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driest

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driest


  2  definitions  found 
 
  From  Webster's  Revised  Unabridged  Dictionary  (1913)  [web1913]: 
 
  Drier  \Dri"er\,  compar.,  Driest  \Dri"est\,  superl., 
  of  {Dry},  a. 
 
  From  Webster's  Revised  Unabridged  Dictionary  (1913)  [web1913]: 
 
  Dry  \Dry\,  a.  [Compar.  {Drier};  superl.  {Driest}.]  [OE.  dru?e, 
  druye,  drie,  AS  dryge  akin  to  LG  dr["o]ge,  D.  droog,  OHG. 
  trucchan  G.  trocken  Icel.  draugr  a  dry  log  Cf  {Drought}, 
  {Drouth},  3d  {Drug}.] 
  1.  Free  from  moisture;  having  little  humidity  or  none;  arid; 
  not  wet  or  moist;  deficient  in  the  natural  or  normal 
  supply  of  moisture,  as  rain  or  fluid  of  any  kind  --  said 
  especially: 
  a  Of  the  weather:  Free  from  rain  or  mist. 
 
  The  weather,  we  agreed,  was  too  dry  for  the 
  season.  --Addison. 
  b  Of  vegetable  matter:  Free  from  juices  or  sap;  not 
  succulent;  not  green;  as  dry  wood  or  hay. 
  c  Of  animals:  Not  giving  milk;  as  the  cow  is  dry. 
  d  Of  persons:  Thirsty;  needing  drink. 
 
  Give  the  dry  fool  drink.  --  Shak 
  e  Of  the  eyes:  Not  shedding  tears. 
 
  Not  a  dry  eye  was  to  be  seen  in  the  assembly.  -- 
  Prescott. 
  f  (Med.)  Of  certain  morbid  conditions,  in  which  there  is 
  entire  or  comparative  absence  of  moisture;  as  dry 
  gangrene;  dry  catarrh. 
 
  2.  Destitute  of  that  which  interests  or  amuses;  barren; 
  unembellished;  jejune;  plain. 
 
  These  epistles  will  become  less  dry,  more 
  susceptible  of  ornament.  --Pope. 
 
  3.  Characterized  by  a  quality  somewhat  severe,  grave,  or 
  hard;  hence  sharp;  keen;  shrewd;  quaint;  as  a  dry  tone 
  or  manner;  dry  wit. 
 
  He  was  rather  a  dry,  shrewd  kind  of  body.  --W. 
  Irving. 
 
  4.  (Fine  Arts)  Exhibiting  a  sharp,  frigid  preciseness  of 
  execution,  or  the  want  of  a  delicate  contour  in  form  and 
  of  easy  transition  in  coloring. 
 
  {Dry  area}  (Arch.),  a  small  open  space  reserved  outside  the 
  foundation  of  a  building  to  guard  it  from  damp. 
 
  {Dry  blow}. 
  a  (Med.)  A  blow  which  inflicts  no  wound,  and  causes  no 
  effusion  of  blood. 
  b  A  quick,  sharp  blow. 
 
  {Dry  bone}  (Min.),  Smithsonite,  or  carbonate  of  zinc;  --  a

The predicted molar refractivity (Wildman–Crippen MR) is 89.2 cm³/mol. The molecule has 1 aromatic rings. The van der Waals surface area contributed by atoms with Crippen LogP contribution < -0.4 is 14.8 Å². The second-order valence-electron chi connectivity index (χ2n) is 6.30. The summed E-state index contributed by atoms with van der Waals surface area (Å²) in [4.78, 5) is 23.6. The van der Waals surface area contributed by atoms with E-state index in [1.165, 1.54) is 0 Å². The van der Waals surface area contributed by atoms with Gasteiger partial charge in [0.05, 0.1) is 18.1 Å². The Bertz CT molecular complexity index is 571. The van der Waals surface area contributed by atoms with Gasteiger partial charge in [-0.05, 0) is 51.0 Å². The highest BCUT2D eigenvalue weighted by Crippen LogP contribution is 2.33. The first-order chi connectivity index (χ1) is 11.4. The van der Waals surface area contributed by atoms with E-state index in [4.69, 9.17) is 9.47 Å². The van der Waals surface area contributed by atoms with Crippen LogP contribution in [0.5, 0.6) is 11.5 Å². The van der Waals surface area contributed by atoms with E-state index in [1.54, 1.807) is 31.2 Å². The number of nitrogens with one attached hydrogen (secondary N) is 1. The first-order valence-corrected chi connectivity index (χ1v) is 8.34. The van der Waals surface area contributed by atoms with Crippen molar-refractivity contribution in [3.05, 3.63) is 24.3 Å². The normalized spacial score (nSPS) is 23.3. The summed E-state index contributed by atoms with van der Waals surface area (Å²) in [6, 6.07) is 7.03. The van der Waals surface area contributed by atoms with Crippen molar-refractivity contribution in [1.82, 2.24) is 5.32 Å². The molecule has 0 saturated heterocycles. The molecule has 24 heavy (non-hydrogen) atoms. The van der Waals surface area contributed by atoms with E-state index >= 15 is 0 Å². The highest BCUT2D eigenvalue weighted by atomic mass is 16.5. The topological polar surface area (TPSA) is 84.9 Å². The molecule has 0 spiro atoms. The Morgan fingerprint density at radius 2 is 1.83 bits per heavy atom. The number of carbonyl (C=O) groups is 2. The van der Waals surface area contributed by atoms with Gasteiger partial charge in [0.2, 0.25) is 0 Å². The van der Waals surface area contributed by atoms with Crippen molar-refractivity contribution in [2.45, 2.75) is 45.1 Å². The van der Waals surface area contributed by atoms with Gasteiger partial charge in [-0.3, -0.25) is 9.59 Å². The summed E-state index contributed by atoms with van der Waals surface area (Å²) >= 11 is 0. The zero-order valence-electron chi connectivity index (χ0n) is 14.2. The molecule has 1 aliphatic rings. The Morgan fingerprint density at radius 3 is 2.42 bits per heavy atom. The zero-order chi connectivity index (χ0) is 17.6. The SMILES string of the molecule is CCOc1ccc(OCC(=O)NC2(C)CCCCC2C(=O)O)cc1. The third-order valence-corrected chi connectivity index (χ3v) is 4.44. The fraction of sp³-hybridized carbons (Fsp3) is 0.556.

miner's  term. 
 
  {Dry  castor}  (Zo["o]l.)  a  kind  of  beaver;  --  called  also 
  {parchment  beaver}. 
 
  {Dry  cupping}.  (Med.)  See  under  {Cupping}. 
 
  {Dry  dock}.  See  under  {Dock}. 
 
  {Dry  fat}.  See  {Dry  vat}  (below). 
 
  {Dry  light},  pure  unobstructed  light;  hence  a  clear, 
  impartial  view.  --Bacon. 
 
  The  scientific  man  must  keep  his  feelings  under 
  stern  control,  lest  they  obtrude  into  his 
  researches,  and  color  the  dry  light  in  which  alone 
  science  desires  to  see  its  objects.  --  J.  C. 
  Shairp 
 
  {Dry  masonry}.  See  {Masonry}. 
 
  {Dry  measure},  a  system  of  measures  of  volume  for  dry  or 
  coarse  articles,  by  the  bushel,  peck,  etc 
 
  {Dry  pile}  (Physics),  a  form  of  the  Voltaic  pile,  constructed 
  without  the  use  of  a  liquid,  affording  a  feeble  current, 
  and  chiefly  useful  in  the  construction  of  electroscopes  of 
  great  delicacy;  --  called  also  {Zamboni's  ,  from  the  names 
  of  the  two  earliest  constructors  of  it 
 
  {Dry  pipe}  (Steam  Engine),  a  pipe  which  conducts  dry  steam 
  from  a  boiler. 
 
  {Dry  plate}  (Photog.),  a  glass  plate  having  a  dry  coating 
  sensitive  to  light,  upon  which  photographic  negatives  or 
  pictures  can  be  made  without  moistening. 
 
  {Dry-plate  process},  the  process  of  photographing  with  dry 
  plates. 
 
  {Dry  point}.  (Fine  Arts) 
  a  An  engraving  made  with  the  needle  instead  of  the 
  burin,  in  which  the  work  is  done  nearly  as  in  etching, 
  but  is  finished  without  the  use  acid. 
  b  A  print  from  such  an  engraving,  usually  upon  paper. 
  c  Hence:  The  needle  with  which  such  an  engraving  is 
  made 
 
  {Dry  rent}  (Eng.  Law),  a  rent  reserved  by  deed,  without  a 
  clause  of  distress.  --Bouvier. 
 
  {Dry  rot},  a  decay  of  timber,  reducing  its  fibers  to  the 
  condition  of  a  dry  powdery  dust,  often  accompanied  by  the 
  presence  of  a  peculiar  fungus  ({Merulius  lacrymans}), 
  which  is  sometimes  considered  the  cause  of  the  decay;  but 
  it  is  more  probable  that  the  real  cause  is  the 
  decomposition  of  the  wood  itself  --D.  C.  Eaton.  Called 
  also  {sap  rot},  and  in  the  United  States,  {powder  post}. 
  --Hebert. 
 
  {Dry  stove},  a  hothouse  adapted  to  preserving  the  plants  of 
  arid  climates.  --Brande  &  C. 
 
  {Dry  vat},  a  vat,  basket,  or  other  receptacle  for  dry 
  articles. 
 
  {Dry  wine},  that  in  which  the  saccharine  matter  and 
  fermentation  were  so  exactly  balanced,  that  they  have 
  wholly  neutralized  each  other  and  no  sweetness  is 
  perceptible;  --  opposed  to  {sweet  wine},  in  which  the 
  saccharine  matter  is  in  excess. 




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